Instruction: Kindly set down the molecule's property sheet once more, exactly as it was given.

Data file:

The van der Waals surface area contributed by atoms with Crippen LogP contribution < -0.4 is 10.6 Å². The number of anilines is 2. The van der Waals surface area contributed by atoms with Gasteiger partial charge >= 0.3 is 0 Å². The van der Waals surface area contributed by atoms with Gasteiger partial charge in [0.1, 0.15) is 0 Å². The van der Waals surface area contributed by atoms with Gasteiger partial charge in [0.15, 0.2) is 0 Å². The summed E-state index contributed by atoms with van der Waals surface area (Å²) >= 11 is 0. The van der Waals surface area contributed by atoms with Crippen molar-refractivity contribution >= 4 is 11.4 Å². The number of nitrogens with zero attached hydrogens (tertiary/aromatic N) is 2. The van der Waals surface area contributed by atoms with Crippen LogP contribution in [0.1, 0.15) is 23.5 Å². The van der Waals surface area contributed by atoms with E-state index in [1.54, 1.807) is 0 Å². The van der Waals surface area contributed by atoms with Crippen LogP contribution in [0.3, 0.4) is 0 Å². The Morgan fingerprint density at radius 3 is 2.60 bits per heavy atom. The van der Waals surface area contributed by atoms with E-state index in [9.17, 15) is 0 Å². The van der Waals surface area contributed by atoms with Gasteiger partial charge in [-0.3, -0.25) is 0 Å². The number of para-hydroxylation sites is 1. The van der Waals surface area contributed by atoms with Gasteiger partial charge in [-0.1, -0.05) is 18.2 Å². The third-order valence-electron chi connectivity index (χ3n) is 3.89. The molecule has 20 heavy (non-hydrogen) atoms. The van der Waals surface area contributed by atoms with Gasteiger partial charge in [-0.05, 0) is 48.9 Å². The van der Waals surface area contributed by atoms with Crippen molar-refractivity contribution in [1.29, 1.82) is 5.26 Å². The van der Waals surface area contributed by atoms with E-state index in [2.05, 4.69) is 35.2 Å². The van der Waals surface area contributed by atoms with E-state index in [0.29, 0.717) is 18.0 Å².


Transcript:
The van der Waals surface area contributed by atoms with Crippen LogP contribution < -0.4 is 10.6 Å². The number of anilines is 2. The van der Waals surface area contributed by atoms with Gasteiger partial charge >= 0.3 is 0 Å². The van der Waals surface area contributed by atoms with Gasteiger partial charge in [0.1, 0.15) is 0 Å². The van der Waals surface area contributed by atoms with Gasteiger partial charge in [0.15, 0.2) is 0 Å². The summed E-state index contributed by atoms with van der Waals surface area (Å²) >= 11 is 0. The van der Waals surface area contributed by atoms with Crippen molar-refractivity contribution >= 4 is 11.4 Å². The number of nitrogens with zero attached hydrogens (tertiary/aromatic N) is 2. The van der Waals surface area contributed by atoms with Crippen LogP contribution in [0.1, 0.15) is 23.5 Å². The van der Waals surface area contributed by atoms with E-state index in [1.54, 1.807) is 0 Å². The van der Waals surface area contributed by atoms with Crippen LogP contribution in [0.3, 0.4) is 0 Å². The Morgan fingerprint density at radius 3 is 2.60 bits per heavy atom. The van der Waals surface area contributed by atoms with E-state index in [9.17, 15) is 0 Å². The van der Waals surface area contributed by atoms with Gasteiger partial charge in [-0.3, -0.25) is 0 Å². The number of para-hydroxylation sites is 1. The van der Waals surface area contributed by atoms with Gasteiger partial charge in [-0.1, -0.05) is 18.2 Å². The third-order valence-electron chi connectivity index (χ3n) is 3.89. The molecule has 20 heavy (non-hydrogen) atoms. The van der Waals surface area contributed by atoms with Gasteiger partial charge in [-0.05, 0) is 48.9 Å². The van der Waals surface area contributed by atoms with Crippen molar-refractivity contribution in [1.29, 1.82) is 5.26 Å². The van der Waals surface area contributed by atoms with E-state index in [2.05, 4.69) is 35.2 Å². The van der Waals surface area contributed by atoms with E-state index in [0.29, 0.717) is 18.0 Å².